Bridging the Gaps in DC: Strategies to Support Low-Income Working Familiesby Katie Kerstetter | November 14th, 2008 | PDF of this report
- Over one-third of DC working families are unable to make ends meet, even when government benefits are considered, because of low wages and DC’s high cost of living.
- Eligibility for many work supports ends before a family reaches self-sufficiency. A family of three earning more than $22,000, for example, is not eligible for food stamps.
- Other work supports are difficult to access due to limited funding or complicated application requirements. Some 25,000 DC households are on a waiting list for housing assistance, for example.
- The DC tax system pushes many families further below self-sufficiency. Low-income DC households pay a larger share of their income in taxes than higher-income households do.
- Improvements to DC’s wage laws, tax system, and government benefit policies are needed to support more low-income working families.
Most Americans believe that if you work hard, you should be able to make ends meet. This is not the reality, however, for over a third of working families in DC. Some 36 percent of DC residents who live in working families – 180,000 people – do not earn enough to meet their families’ basic needs, even when government supports are considered. This report examines why so many working families in DC are unable to make ends meet and offers policy recommendations to help bridge the gap between what families’ earn and the costs of basic necessities.
This work is the result of a partnership between the DC Fiscal Policy Institute and the Center for Economic Policy Research, under the “Bridging the Gaps” project covering DC and nine states. It examines participation among low-income working DC families in six key programs that support low-income families: child care assistance, the Earned Income Tax Credit (EITC), food stamps, health insurance (Medicaid/SCHIP), housing assistance, and Temporary Assistance for Needy Families (TANF). This project also included focus groups with low-income DC working families to better understand the challenges they face trying to access work supports.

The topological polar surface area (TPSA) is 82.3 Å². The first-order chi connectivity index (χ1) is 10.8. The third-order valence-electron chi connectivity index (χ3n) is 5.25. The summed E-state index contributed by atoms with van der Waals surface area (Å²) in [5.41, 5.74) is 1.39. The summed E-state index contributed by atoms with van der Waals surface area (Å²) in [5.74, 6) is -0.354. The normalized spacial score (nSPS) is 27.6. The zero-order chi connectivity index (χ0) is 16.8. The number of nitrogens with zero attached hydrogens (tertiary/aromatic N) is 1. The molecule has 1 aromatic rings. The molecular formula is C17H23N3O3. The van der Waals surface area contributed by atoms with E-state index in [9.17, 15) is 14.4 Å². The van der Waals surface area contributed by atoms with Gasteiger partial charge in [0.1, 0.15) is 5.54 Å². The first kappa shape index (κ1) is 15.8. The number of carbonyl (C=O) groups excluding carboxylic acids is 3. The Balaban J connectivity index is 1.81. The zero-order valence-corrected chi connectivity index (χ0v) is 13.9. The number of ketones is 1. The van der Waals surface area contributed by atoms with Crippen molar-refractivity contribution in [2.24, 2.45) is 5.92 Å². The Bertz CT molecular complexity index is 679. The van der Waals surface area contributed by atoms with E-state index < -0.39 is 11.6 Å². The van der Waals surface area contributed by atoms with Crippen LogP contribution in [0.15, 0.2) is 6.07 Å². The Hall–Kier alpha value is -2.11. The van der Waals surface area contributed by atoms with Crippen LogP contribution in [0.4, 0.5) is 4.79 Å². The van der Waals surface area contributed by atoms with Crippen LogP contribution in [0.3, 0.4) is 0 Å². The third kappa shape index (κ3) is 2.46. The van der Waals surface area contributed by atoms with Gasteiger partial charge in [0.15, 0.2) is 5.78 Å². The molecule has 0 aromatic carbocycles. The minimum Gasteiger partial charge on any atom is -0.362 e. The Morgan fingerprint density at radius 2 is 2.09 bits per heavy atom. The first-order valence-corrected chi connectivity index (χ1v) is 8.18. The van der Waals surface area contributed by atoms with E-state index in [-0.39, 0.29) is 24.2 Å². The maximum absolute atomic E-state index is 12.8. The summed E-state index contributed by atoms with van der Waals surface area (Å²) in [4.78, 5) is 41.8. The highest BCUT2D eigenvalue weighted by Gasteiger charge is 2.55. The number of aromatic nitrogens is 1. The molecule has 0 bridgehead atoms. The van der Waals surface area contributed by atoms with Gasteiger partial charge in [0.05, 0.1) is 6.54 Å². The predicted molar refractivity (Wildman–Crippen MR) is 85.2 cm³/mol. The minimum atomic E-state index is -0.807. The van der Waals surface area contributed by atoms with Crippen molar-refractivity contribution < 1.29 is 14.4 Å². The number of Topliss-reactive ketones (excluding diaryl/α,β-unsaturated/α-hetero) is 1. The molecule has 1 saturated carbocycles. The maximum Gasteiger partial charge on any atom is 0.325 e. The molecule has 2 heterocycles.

The data analysis and focus groups reveal the following:
- The District’s lowest-wage workers earn less than a “self-sufficiency” level. Wider Opportunities for Women (WOW) has created a “Self-Sufficiency Standard” estimating the income a DC family needs to afford necessities such as housing, food, and health care; the Self-Sufficiency Income is $29,000 for a married couple with no children and $54,000 for a single parent with two children, measured in 2005 dollars. One-fifth of DC workers earn hourly wages that provide less than $22,500 a year for full-time work. This income barely places a family of four above the poverty line, and leaves it well below WOW’s self-sufficiency threshold. Even DC’s median-wage workers with children, earning $39,700 per year, earn too little to meet their basic needs.